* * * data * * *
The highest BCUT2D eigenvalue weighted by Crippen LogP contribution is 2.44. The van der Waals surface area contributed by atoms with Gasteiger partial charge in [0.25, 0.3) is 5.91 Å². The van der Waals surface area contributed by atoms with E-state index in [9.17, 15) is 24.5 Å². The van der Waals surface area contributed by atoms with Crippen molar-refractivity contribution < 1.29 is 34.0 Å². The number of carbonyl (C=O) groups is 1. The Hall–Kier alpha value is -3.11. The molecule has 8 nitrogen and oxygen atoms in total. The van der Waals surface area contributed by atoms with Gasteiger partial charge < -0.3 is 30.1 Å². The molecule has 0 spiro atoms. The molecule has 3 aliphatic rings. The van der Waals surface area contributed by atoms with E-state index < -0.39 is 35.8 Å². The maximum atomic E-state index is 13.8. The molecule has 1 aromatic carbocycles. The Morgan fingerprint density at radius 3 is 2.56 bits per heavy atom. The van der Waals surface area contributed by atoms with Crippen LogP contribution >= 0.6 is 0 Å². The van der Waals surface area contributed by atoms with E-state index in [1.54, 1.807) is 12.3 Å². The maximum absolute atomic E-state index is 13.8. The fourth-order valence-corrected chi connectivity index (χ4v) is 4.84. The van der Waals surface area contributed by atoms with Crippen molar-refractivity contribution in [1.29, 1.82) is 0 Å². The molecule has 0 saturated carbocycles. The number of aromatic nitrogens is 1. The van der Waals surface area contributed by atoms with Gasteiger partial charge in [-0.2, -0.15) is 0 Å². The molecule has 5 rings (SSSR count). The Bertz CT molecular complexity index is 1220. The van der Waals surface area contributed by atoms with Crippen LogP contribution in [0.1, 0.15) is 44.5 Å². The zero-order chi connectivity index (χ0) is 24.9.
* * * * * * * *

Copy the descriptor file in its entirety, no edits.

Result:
The highest BCUT2D eigenvalue weighted by Crippen LogP contribution is 2.44. The van der Waals surface area contributed by atoms with Gasteiger partial charge in [0.25, 0.3) is 5.91 Å². The van der Waals surface area contributed by atoms with E-state index in [9.17, 15) is 24.5 Å². The van der Waals surface area contributed by atoms with Crippen molar-refractivity contribution < 1.29 is 34.0 Å². The number of carbonyl (C=O) groups is 1. The Hall–Kier alpha value is -3.11. The molecule has 8 nitrogen and oxygen atoms in total. The van der Waals surface area contributed by atoms with Gasteiger partial charge < -0.3 is 30.1 Å². The molecule has 0 spiro atoms. The molecule has 3 aliphatic rings. The van der Waals surface area contributed by atoms with E-state index < -0.39 is 35.8 Å². The maximum atomic E-state index is 13.8. The molecule has 1 aromatic carbocycles. The Morgan fingerprint density at radius 3 is 2.56 bits per heavy atom. The van der Waals surface area contributed by atoms with Crippen LogP contribution >= 0.6 is 0 Å². The van der Waals surface area contributed by atoms with E-state index in [1.54, 1.807) is 12.3 Å². The maximum absolute atomic E-state index is 13.8. The fourth-order valence-corrected chi connectivity index (χ4v) is 4.84. The van der Waals surface area contributed by atoms with Crippen molar-refractivity contribution in [1.29, 1.82) is 0 Å². The molecule has 0 saturated carbocycles. The number of aromatic nitrogens is 1. The van der Waals surface area contributed by atoms with Gasteiger partial charge in [-0.2, -0.15) is 0 Å². The molecule has 5 rings (SSSR count). The Bertz CT molecular complexity index is 1220. The van der Waals surface area contributed by atoms with Crippen LogP contribution in [0.1, 0.15) is 44.5 Å². The zero-order chi connectivity index (χ0) is 24.9.